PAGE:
Let It Be contains footage not featured in the Get Back docuseries, bringing viewers into the studio and onto Apple Corps’ London rooftop in January 1969 as The Beatles, joined by Preston, write and record their GRAMMY Award®-winning album Let It Be, with its Academy Award®-winning title song, and perform live for the final time as a group. With the release of The Beatles: Get Back, fan clamor for the original Let It Be film reached a fever pitch. With Lindsay-Hogg’s full support, Apple Corps asked Peter Jackson’s Park Road Post Production to dive into a meticulous restoration of the film from the original 16mm negative, which included lovingly remastering sound using the same MAL de-mix technology that was applied to the Get Back docuseries.

In the reissue’s April 16 announcement, Lindsay-Hogg said, “Let It Be was ready to go in October/November 1969, but it didn’t come out until April 1970. One month before its release, The Beatles officially broke up. And so the people went to see Let It Be with sadness in their hearts, thinking, ‘I’ll never see The Beatles together again. I will never have that joy again,’ and it very much darkened the perception of the film. But, in fact, how often do you get to see artists of this stature working together to make what they hear in their heads into songs? And then you get to the roof, and you see their excitement, camaraderie and sheer joy in playing together again as a group and know, as we do now, that it was the final time, and we view it with the full understanding of who they were and still are and a little poignancy. I was knocked out by what Peter was able to do with Get Back, using all the footage I’d shot 50 years previously.”

A screen grab from The Beatles: Get Back

Lindsay-Hogg spoke about the original film in an interview published in The New York Times on April 16. He was asked about a scene in which McCartney and Harrison argue. “No one had ever seen the Beatles have a fight, but that wasn’t really a fight,” he said. “Up to that point, no one had filmed, except in bits and pieces, the Beatles rehearsing. So that was new territory. That exchange between Paul and George, they never commented on, because it was the same kind of conversation that any artistic collaborators would have. As a director in the theater and in movies, I know that kind of conversation happens five times a week.”

He went on. “It’s clear that you’re looking at four men who have known each other since they were teenagers — well, three of them anyway — who love each other as brothers might. But they weren’t anymore the Fab Four, the mop-tops. A couple of them are pushing 30. They had stopped touring, which is a very big change for a rock ’n’ roll group. What you see in the movie is that the affection is eternal between the four of them. But they were living very separate lives now.”

A screenshot from The Beatles Let It Be

He was asked if at the time he filmed them whether he thought The Beatles were on the verge of breaking up. “No, not at all. We started shooting with four Beatles. We ended it with four Beatles. It was not like the San Andreas Fault. I thought they might go off and do their own thing, follow their heart and release separate albums, but then get together, because the Beatles were a very powerful artistic force, and also social force. I didn’t think the Beatles were going to break up till they broke up.”

Of its digital restoration, Lindsay-Hogg said, “The new version is a 21st century version of a 20th century movie. It is certainly brighter and livelier than what ended up on videotape. It looks now like it was intended to look in 1969 or 1970, although at my request, Peter did give it a more filmic look than Get Back, which had a slightly more modern and digital look.”

“I’m absolutely thrilled that Michael’s movie, Let It Be, has been restored and is finally being re-released after being unavailable for decades,” says Peter Jackson. “I was so lucky to have access to Michael’s outtakes for Get Back, and I’ve always thought that Let It Be is needed to complete the Get Back story. Over three parts, we showed Michael and The Beatles filming a groundbreaking new documentary, and Let It Be is that documentary – the movie they released in 1970. I now think of it all as one epic story, finally completed after five decades. The two projects support and enhance each other: Let It Be is the climax of Get Back, while Get Back provides a vital missing context for Let It Be. Michael Lindsay-Hogg was unfailingly helpful and gracious while I made Get Back, and it’s only right that his original movie has the last word…looking and sounding far better than it did in 1970.”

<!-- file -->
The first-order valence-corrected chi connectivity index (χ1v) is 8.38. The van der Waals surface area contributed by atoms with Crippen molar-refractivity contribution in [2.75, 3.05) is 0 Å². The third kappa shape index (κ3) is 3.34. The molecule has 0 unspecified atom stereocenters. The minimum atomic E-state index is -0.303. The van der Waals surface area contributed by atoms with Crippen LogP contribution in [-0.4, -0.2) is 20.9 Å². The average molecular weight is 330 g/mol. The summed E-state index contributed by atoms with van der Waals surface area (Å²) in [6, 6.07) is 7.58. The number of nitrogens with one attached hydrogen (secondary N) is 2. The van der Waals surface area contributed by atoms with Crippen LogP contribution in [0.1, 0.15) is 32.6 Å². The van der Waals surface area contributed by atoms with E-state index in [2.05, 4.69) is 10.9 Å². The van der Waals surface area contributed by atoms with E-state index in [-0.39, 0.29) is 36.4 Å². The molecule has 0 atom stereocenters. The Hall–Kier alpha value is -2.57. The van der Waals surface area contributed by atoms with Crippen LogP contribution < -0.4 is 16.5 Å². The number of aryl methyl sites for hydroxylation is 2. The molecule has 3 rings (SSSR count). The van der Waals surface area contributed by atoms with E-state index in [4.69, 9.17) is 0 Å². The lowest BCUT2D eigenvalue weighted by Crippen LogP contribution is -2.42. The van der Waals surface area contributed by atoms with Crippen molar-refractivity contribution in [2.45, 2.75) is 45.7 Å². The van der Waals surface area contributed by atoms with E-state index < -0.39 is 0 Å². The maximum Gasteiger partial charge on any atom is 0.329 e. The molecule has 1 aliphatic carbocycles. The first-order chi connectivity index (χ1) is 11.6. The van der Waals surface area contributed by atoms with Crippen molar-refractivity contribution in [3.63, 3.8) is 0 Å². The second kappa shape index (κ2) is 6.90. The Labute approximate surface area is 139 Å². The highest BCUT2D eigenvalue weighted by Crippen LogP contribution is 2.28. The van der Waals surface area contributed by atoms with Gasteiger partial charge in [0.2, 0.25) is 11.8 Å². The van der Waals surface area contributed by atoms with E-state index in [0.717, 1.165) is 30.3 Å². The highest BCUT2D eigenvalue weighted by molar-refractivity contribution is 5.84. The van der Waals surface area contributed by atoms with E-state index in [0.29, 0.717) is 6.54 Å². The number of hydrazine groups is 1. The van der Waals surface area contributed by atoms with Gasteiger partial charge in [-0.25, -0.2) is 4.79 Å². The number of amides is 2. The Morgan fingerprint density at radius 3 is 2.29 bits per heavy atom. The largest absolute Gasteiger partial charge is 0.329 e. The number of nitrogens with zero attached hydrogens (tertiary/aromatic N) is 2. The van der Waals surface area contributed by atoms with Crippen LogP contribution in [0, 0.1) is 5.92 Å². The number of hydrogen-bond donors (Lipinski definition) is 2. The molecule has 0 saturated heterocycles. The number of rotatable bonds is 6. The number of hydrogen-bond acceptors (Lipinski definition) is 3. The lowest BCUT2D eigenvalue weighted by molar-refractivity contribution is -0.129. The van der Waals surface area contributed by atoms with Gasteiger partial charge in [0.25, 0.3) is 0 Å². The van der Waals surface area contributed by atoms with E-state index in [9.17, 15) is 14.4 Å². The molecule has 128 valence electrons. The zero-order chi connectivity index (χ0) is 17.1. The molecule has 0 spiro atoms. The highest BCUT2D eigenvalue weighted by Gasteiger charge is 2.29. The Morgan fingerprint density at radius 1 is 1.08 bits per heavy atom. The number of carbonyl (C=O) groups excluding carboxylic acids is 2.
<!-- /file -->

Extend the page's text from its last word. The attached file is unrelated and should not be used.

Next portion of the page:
Let It Be was not originally received well. The restored version should change many opinions. The last thing a gratified Lindsay-Hogg said at the April 29 film screening was, “Life doesn’t always turn out the way you want it to. But every 50 years it does.”

Watch the 2024 music video for the song “Let It Be”

Let It Be, directed by Michael Lindsay-Hogg, stars John Lennon, Paul McCartney, George Harrison and Ringo Starr, with a special appearance by Billy Preston. The film was produced by Neil Aspinall with The Beatles acting as executive producers. The director of photography was Anthony B Richmond.

Greg Brodsky

6 Comments so far

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  1. 122intheshade
    #1 122intheshade 17 April, 2024, 01:02

    Let’s hope it will get a theatrical release as well.

    Reply this comment
  2. EMan
    #2 EMan 17 April, 2024, 13:12

    I’m glad it’s been remastered, but I’m not so sure about the statement that it’s been unavailable for more than 50 years. I first saw it on HBO around 1979, and rented a VHS copy about a decade later. It may not have been in movie theaters, but it has certainly been available.

    Reply this comment
    • Jack McNulty
      Jack McNulty 30 April, 2024, 01:07

      I’ve owned a VHS copy of Let It Be for decades. Harder to find a player now than the video.

      Reply this comment
    • JeffryD
      JeffryD 30 April, 2024, 06:56

      Aside from a VHS, Betamax and laserdisc release in 1981 and a CED release the following year, LET IT BE has been unavailable for legit home viewing. A European release on VHS happened in the ’80’s, but the rest have all been bootlegs. The LET IT BE CED disc has been a highly sought collectable ever since it was released, but this should pretty much kill that off.

      Reply this comment
  3. TyStick
    #3 TyStick 30 April, 2024, 08:01

    I always have liked this Beatles’ film. I’m glad it’s finally getting its official re-release. It will not top “Get Back” but it’s still a classic film.

    Reply this comment
  4. beatseeker
    #4 beatseeker 14 May, 2024, 09:05

    in 2002, i got tired of the pissin and bitchen from them, then found a copy for sale in the back of a guitar player mag i subscribed to, and bot it for 20$! happy er’ since!